Well, under the circumstances, what did they expect? A pat on the back and tea with the King?
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Old 5th Sep 2009, 16:07   #17 (permalink)
 
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But did President De Valera really have to sign the book of condolence in Dublin's German Embassy when Adolf topped himself in the Berlin bunker
Anti-British bigotry plays well well in Irish pubs. Of course De Valera had to kowtow publically to his late lamented hero. Nazism had been his only hope of military domination over Ulster.
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Old 5th Sep 2009, 17:02   #18 (permalink)
 
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The poppy is not worn by Irish and I think rightly so. Why should we support the troops of a foreign nation? It is for the British to look after their troops be they from wherever..
FH I can see where you are you are coming from in your posts, and although I disagree with a lot of what you say I can understand your reasons for saying it. However the above statement seems quite illogical. The Haig Fund (recipient of poppy day contributions) attends to the needs of all ex-servicemen and their dependants, and these can just as likely be Irish as any other nationality. Dont forget, as well as the Irish volunteers in WW2, during the post war period when National Service was in force, Irish men who were resident in the UK were called up alongside UK citizens and had to serve. There is therefore a large body of Irish ex-servicemen who could well be helped by the Haig Fund, not just a dwindling band of WW2 veterans. Boycotting the poppy for whatever political reason is denying help to your own countrymen. Or is there some parallel Irish organisation which offers them aid which I have not heard of?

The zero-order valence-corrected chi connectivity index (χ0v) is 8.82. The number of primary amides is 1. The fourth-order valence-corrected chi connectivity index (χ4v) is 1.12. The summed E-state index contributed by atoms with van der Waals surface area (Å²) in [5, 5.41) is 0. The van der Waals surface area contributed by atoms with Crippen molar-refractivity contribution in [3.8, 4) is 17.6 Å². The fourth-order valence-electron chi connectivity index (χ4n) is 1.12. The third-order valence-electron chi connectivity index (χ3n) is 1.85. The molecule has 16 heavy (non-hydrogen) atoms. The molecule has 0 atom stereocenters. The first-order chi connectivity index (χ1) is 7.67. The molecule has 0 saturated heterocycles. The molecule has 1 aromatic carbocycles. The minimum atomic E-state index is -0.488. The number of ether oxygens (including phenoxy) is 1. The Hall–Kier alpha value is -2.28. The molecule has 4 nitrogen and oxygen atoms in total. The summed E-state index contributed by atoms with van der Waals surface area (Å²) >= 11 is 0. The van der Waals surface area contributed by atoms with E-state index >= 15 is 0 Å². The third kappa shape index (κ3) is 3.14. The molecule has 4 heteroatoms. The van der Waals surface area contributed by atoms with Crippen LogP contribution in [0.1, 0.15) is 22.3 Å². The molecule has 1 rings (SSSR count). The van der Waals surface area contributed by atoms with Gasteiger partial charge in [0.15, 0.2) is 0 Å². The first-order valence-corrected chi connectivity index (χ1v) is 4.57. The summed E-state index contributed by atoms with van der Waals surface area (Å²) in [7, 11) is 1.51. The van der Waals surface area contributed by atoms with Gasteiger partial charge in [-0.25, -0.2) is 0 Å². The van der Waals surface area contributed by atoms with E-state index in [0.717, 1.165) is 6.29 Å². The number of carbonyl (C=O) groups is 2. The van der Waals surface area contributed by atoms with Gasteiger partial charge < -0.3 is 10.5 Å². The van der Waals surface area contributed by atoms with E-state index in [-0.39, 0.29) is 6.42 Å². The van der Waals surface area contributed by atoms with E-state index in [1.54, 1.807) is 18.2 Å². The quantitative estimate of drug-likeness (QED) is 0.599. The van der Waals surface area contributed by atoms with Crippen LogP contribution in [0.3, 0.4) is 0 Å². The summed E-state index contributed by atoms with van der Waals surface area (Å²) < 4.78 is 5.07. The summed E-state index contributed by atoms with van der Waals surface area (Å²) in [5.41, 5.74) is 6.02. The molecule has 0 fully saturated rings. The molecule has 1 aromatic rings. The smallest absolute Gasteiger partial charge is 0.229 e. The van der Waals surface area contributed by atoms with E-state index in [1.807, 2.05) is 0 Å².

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Old 5th Sep 2009, 17:08   #19 (permalink)
 
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Or is there some parallel Irish organisation which offers them aid which I have not heard of?
There's Noraid.

That organisation is massively more lavish in funding Irish fighters than the pissy wee Haig fund ever was.
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Old 5th Sep 2009, 17:22   #20 (permalink)
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The conflicted nature of Ireland's relationship with Britain has never stopped the Irish (of all backgrounds and political hues) from fighting for the British as many bravely did in the Second World War.

The long list of Irish Victoria Cross winners over the years is testament to this fact.

List of Irish Victoria Cross recipients - Wikipedia, the free encyclopedia

One Ulsterman that never won the VC although many thought he should have was Paddy Mayne

Officer and an Ulsterman - Telegraph

Last edited by Michael Birbeck; 5th Sep 2009 at 17:35.